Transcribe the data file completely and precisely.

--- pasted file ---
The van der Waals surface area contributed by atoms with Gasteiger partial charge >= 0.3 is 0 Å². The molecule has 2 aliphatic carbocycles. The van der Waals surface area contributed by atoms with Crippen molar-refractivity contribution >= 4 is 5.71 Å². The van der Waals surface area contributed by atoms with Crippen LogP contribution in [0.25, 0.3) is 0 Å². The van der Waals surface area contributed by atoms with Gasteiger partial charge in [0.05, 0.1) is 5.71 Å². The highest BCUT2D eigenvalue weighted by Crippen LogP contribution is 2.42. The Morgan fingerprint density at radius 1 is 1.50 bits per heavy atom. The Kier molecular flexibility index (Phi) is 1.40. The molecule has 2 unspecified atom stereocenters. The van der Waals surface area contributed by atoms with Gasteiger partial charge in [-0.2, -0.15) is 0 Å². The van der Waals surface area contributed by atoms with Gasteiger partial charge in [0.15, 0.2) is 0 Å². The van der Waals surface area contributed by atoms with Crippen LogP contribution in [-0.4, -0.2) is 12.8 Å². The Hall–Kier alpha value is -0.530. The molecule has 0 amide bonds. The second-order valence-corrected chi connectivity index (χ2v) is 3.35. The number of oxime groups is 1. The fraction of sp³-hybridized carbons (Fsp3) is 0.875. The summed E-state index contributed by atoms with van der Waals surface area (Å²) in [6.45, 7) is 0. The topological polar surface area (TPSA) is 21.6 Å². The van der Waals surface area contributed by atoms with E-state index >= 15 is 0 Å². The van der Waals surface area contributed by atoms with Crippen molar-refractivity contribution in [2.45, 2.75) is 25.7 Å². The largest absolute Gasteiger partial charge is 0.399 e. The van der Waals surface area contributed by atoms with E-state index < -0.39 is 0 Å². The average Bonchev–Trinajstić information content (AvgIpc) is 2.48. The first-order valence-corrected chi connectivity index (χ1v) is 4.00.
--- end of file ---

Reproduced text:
The van der Waals surface area contributed by atoms with Gasteiger partial charge >= 0.3 is 0 Å². The molecule has 2 aliphatic carbocycles. The van der Waals surface area contributed by atoms with Crippen molar-refractivity contribution >= 4 is 5.71 Å². The van der Waals surface area contributed by atoms with Crippen LogP contribution in [0.25, 0.3) is 0 Å². The van der Waals surface area contributed by atoms with Gasteiger partial charge in [0.05, 0.1) is 5.71 Å². The highest BCUT2D eigenvalue weighted by Crippen LogP contribution is 2.42. The Morgan fingerprint density at radius 1 is 1.50 bits per heavy atom. The Kier molecular flexibility index (Phi) is 1.40. The molecule has 2 unspecified atom stereocenters. The van der Waals surface area contributed by atoms with Gasteiger partial charge in [-0.2, -0.15) is 0 Å². The van der Waals surface area contributed by atoms with Gasteiger partial charge in [0.15, 0.2) is 0 Å². The van der Waals surface area contributed by atoms with Crippen LogP contribution in [-0.4, -0.2) is 12.8 Å². The Hall–Kier alpha value is -0.530. The molecule has 0 amide bonds. The second-order valence-corrected chi connectivity index (χ2v) is 3.35. The number of oxime groups is 1. The fraction of sp³-hybridized carbons (Fsp3) is 0.875. The summed E-state index contributed by atoms with van der Waals surface area (Å²) in [6.45, 7) is 0. The topological polar surface area (TPSA) is 21.6 Å². The van der Waals surface area contributed by atoms with E-state index >= 15 is 0 Å². The van der Waals surface area contributed by atoms with Crippen molar-refractivity contribution in [2.45, 2.75) is 25.7 Å². The largest absolute Gasteiger partial charge is 0.399 e. The van der Waals surface area contributed by atoms with E-state index < -0.39 is 0 Å². The average Bonchev–Trinajstić information content (AvgIpc) is 2.48. The first-order valence-corrected chi connectivity index (χ1v) is 4.00.